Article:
MotoGP Red Bull Ring II Styria Results

© Bruce Allen                               August 23, 2020

Round 5 and It’s Anyone’s Year

Styria, in case you’re wondering, is the Austrian equivalent of Catalunya, a conquered state, many of whose natives still chafe (Spain) or have chafed (Styria) over the centuries. This part of the world has spent most of its ancient history getting run over, by Celts, by Romans, and by various barbarian hordes, ranging from Huns to Ostrogoths, before becoming loyal Franks, etc. Just trying to explain why there are two different consecutive Austrian MotoGP races this year is all.

Same deal as Jerez, Misano, Aragon and Valencia. Twofers. Since the fans are already screwed, the slimmed-down logistics don’t really hurt anyone.

Continued fallout from last Sunday’s demo derby. Johann Zarco must start from pit lane with his slightly broken wrist. Danilo Petrucci has been given an official written warning…gasp…and has been ordered to write, “NON LANCER MAI PIÙ ALEIX SULLA FOTOCAMERA.” 100 times. Sr. Ezpeleta expects hard copies of same on his Spielberg desk by Saturday noon. The crash involving Zarco and Morbidelli, and the ensuing chain of events it caused, made it all the way to CNN.

Screenshot (19)

The new safety fence at Turns 2 and 3.

A little Moto3 action.
A little Moto2 love between Martin and Bezzecchi, before RD got involved.

Practice and Qualifying

Friday

FP1 finished with 21 riders—Zarco had a note from his doctor—within one second of each other. Miller and Dovizioso topped the sheets, but so what? Fabio was faster winning at Jerez II than he was winning Jerez I. (It also appears clear that young Fabio has tracks he likes and others he doesn’t. That will smooth out over time, I suspect. Early in his career I remember asserting there were tracks that were Marquez-friendly. Starting about five years ago it became clear that every track on the calendar had become Marquez-friendly.) The point here is that times this weekend should be faster than last week, what with all the extra practice.

The KTM bikes seem to love Red Bull Ring.

Over in Moto3, Celestino Vietti had his way with Albert Arenas in FP1, while Sam Lowes had a peek at the all time track record in leading a closely-knit cabal of riders in Moto2.

FP2, across the board, didn’t change much. Half the MotoGP riders improved their time, half didn’t. Notables not cracking the top ten for the day included Rossi, Quartararo, Petrucci and Crutchlow. In Moto2, almost all the fast times for the day occurred during FP1. Moto3 saw 17 riders within a second of the leader.

Saturday

In Moto3, it was generally the Usual Suspects in FP3 moving directly into Q2. Tatsuki Suzuki, in P15, was punished for dawdling, a full .022 seconds out of the money, along with Jaume Masia and Darryn Binder. These layabouts would have to glom on to a top four spot in Q1 to even think realistically about a win on Sunday.

MotoGP FP3 continued what has become a trend—a lot of older riders having to go through Q1. Rossi and Crutchlow, for starters. Zarco and Petrucci, starting to go gray around the muzzle. Aleix and Rabat. My boy Joan Mir flogged his Suzuki to the top spot in FP3, possibly announcing his arrival in MotoGP after a silver medal last week here. Irritating, one suspects, for Rossi, trailing Mir by half a second and sitting in P15 heading to Q1. Note: Hot KTM rookie Brad Binder got caught loafing today, too, failing to pass automatically into Q2 by .003 seconds.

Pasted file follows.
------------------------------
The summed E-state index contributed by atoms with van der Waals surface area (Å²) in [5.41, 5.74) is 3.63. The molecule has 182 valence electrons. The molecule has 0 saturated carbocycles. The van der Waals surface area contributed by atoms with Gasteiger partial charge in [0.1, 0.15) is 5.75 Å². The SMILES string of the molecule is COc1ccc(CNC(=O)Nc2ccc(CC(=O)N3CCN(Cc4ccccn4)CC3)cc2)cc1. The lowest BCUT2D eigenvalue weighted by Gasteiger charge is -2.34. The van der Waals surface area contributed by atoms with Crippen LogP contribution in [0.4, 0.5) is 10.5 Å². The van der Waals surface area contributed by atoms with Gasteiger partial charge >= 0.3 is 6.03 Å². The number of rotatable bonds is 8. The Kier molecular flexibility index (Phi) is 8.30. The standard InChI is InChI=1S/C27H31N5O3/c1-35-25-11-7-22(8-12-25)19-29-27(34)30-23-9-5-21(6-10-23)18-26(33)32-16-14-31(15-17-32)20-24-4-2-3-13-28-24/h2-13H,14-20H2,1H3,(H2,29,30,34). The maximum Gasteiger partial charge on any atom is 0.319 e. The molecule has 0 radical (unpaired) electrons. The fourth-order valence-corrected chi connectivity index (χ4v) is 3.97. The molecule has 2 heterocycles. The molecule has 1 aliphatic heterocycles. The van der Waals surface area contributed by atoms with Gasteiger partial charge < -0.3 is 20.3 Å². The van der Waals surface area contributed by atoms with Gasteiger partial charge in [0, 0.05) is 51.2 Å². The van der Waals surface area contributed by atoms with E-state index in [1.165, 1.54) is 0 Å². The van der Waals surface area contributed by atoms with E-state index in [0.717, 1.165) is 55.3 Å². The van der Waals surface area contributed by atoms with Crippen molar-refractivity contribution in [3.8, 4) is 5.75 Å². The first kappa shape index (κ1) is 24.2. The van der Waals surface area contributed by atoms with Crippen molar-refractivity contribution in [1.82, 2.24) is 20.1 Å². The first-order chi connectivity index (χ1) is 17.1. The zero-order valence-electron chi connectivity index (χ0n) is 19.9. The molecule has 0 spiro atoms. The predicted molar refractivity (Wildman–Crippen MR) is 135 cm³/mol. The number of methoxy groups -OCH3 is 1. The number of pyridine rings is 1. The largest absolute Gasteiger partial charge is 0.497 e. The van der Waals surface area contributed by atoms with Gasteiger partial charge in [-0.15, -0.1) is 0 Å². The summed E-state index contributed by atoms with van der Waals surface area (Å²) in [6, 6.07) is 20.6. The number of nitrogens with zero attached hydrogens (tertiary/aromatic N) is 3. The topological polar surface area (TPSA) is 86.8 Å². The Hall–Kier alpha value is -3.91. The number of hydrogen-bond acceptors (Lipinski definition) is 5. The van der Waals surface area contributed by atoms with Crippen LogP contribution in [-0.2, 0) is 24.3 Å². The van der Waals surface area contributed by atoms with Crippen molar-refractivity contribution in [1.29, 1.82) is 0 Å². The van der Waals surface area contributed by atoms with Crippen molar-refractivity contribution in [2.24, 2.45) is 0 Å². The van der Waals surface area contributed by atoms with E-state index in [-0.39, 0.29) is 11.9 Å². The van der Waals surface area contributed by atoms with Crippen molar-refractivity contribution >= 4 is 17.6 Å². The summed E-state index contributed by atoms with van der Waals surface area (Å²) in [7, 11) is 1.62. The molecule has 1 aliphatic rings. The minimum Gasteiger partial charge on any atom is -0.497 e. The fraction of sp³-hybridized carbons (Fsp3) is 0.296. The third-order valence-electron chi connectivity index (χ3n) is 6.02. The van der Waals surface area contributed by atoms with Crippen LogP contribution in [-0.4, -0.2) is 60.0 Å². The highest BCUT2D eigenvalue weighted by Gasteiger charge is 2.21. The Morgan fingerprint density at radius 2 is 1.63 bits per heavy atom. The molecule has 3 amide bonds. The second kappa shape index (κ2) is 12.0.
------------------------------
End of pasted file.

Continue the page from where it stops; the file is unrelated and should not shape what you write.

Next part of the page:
Red Bull Ring is not a track where one would expect the Suzuki to perform well. Only ten turns, and one is barely a turn at all, more like a lane change. Compared to, say, Assen with 18 turns, Austria is as close as MotoGP gets to a racing oval.

Sam Lowes, fast in Moto2 all weekend, had a heavy crash during FP3 but emerged shaken, not stirred, in P3, avoiding the blood, toil, tears and sweat of a Q1. But the packed nature of the field left a number of big names heading to Q1, including a surprising number of Italian riders. But just like their Moto3 days with KTM, Jorge Martin and Marco Bezzechi pushed their Kalex machines to the top of the combined F1-F3 sheets on Saturday morning.

Getting into too much detail here. The Q1 sessions were, as usual, desperately fought affairs, as those failing to advance would likely end up in the ass half of the pack. In MotoGP, Zarco and Petrucci crossed over, the Frenchman nursing a titanium screw in his wrist. In Moto2, Somkiat Chantra, The Great Thai Hope, led Tet Nagashima, Hector Garzo and Stefano Manzi into Q2. In Moto3, Jaume Masia, Niccolo Antonelli, Dennis Oncu and Darryn Binder escaped into Q2. The funny part of all of this, to me, is that, especially in the lighter classes, where one starts the race has virtually nothing to do with one’s chances of winning or at least appearing on the podium.

Which is to take nothing away from the best nine minutes in most MotoGP weekends—the last three minutes of Q2 in all three classes. The race for pole, not as meaningful as it perhaps once was, but still something that gets the blood raging in these young men. Moto3 gave us, once the smoke cleared, a front row of Gabriel Rodrigo, Raul Fernandez and Tetsuki Suzuki, with series leader Albert Arenas smirking in P9. In Moto2, we ended up with Aron Canet on pole, joined on the front row by Jorge Martin and Nagashima; series leaders Luca Marini (P12) and Enea Bastianini (P15) would be having an uphill slog on Sunday.